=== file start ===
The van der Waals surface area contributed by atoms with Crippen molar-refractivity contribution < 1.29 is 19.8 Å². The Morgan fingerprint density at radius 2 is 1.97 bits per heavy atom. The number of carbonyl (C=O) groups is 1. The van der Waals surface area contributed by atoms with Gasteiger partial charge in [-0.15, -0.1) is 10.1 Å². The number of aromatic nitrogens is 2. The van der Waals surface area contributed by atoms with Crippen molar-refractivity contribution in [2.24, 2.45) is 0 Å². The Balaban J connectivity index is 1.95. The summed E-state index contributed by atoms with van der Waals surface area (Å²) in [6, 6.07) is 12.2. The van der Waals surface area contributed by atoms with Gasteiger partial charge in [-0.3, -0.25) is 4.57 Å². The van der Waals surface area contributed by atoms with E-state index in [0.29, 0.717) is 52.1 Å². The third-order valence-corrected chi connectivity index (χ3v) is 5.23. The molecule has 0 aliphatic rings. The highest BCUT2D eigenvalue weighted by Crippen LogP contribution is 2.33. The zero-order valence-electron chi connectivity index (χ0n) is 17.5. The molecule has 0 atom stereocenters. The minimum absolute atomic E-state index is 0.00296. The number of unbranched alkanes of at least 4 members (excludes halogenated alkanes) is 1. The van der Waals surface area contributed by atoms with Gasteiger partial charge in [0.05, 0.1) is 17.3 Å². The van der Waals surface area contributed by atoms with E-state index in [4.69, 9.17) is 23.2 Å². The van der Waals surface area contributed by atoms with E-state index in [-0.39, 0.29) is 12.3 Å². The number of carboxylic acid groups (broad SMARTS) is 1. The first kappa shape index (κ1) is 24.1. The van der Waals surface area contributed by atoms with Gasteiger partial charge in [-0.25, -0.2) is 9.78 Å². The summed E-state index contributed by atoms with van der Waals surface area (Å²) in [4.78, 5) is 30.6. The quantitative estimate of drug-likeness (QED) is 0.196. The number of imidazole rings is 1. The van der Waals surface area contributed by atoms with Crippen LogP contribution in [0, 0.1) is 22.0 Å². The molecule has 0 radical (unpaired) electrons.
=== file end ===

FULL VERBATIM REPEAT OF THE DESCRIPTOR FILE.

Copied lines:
The van der Waals surface area contributed by atoms with Crippen molar-refractivity contribution < 1.29 is 19.8 Å². The Morgan fingerprint density at radius 2 is 1.97 bits per heavy atom. The number of carbonyl (C=O) groups is 1. The van der Waals surface area contributed by atoms with Gasteiger partial charge in [-0.15, -0.1) is 10.1 Å². The number of aromatic nitrogens is 2. The van der Waals surface area contributed by atoms with Crippen molar-refractivity contribution in [2.24, 2.45) is 0 Å². The Balaban J connectivity index is 1.95. The summed E-state index contributed by atoms with van der Waals surface area (Å²) in [6, 6.07) is 12.2. The van der Waals surface area contributed by atoms with Gasteiger partial charge in [-0.3, -0.25) is 4.57 Å². The van der Waals surface area contributed by atoms with E-state index in [0.29, 0.717) is 52.1 Å². The third-order valence-corrected chi connectivity index (χ3v) is 5.23. The molecule has 0 aliphatic rings. The highest BCUT2D eigenvalue weighted by Crippen LogP contribution is 2.33. The zero-order valence-electron chi connectivity index (χ0n) is 17.5. The molecule has 0 atom stereocenters. The minimum absolute atomic E-state index is 0.00296. The number of unbranched alkanes of at least 4 members (excludes halogenated alkanes) is 1. The van der Waals surface area contributed by atoms with Gasteiger partial charge in [0.05, 0.1) is 17.3 Å². The van der Waals surface area contributed by atoms with E-state index in [4.69, 9.17) is 23.2 Å². The van der Waals surface area contributed by atoms with E-state index in [-0.39, 0.29) is 12.3 Å². The number of carboxylic acid groups (broad SMARTS) is 1. The first kappa shape index (κ1) is 24.1. The van der Waals surface area contributed by atoms with Gasteiger partial charge in [-0.25, -0.2) is 9.78 Å². The summed E-state index contributed by atoms with van der Waals surface area (Å²) in [4.78, 5) is 30.6. The quantitative estimate of drug-likeness (QED) is 0.196. The number of imidazole rings is 1. The van der Waals surface area contributed by atoms with Crippen LogP contribution in [0, 0.1) is 22.0 Å². The molecule has 0 radical (unpaired) electrons.